Butler specs - question re. request to put in multiple repositories

Regarding @gpdf’s butler request:

We need to understand how put()/writing works when multiple repositories are made visible through a single Butler. For get()/reading a single search order makes sense. For put() it may be desirable to support alternative destinations (local disk, user workspace, Level 3 DB) or even multiple destinations for a single put().

Having one repository is good for provenance. @ktl proposed this solution for Gregory’s butler request:

Expand configuration for a given dataset type so that it has multiple locations (template+storage+pythonType). The locations could be added to or overridden by setting the policy (we will make this configurable at butler-instantiation time, also n.b. policy files can be in the repo now). These locations will be markable as read-only, write-only, or read+write.

This would allow multiple locations within one repository. When writing, butler would write to all of the writeable destinations. Similarly, reading would read from all the readable destinations. (The C++ daf_persistence code allowed serialized reading from multiple locations. We’ll have to bring this in from the C++ code).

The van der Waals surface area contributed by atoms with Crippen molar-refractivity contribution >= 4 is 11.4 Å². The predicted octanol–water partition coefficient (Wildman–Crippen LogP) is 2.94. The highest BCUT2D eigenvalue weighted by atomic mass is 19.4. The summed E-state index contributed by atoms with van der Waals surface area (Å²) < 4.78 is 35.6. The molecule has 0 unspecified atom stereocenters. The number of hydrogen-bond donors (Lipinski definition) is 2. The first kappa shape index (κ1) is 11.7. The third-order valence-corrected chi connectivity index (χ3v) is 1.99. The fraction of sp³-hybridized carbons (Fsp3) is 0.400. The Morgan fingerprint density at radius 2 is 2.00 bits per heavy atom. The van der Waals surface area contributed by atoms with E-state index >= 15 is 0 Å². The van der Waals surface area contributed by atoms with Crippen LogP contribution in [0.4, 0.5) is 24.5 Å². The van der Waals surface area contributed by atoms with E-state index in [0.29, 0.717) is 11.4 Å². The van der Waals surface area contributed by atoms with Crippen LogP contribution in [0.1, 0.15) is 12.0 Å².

@gpdf, can you comment on this - is it ok?

Having talked this over with @ktl some more, we’ve evolved this idea somewhat. Here’s what I understand of the current design thinking for how multiple repositories can work. Please comment, criticize (constructively), and/or raise vociferous approval.

I’d specifically like input from @gpdf, @ktl, and @jbecla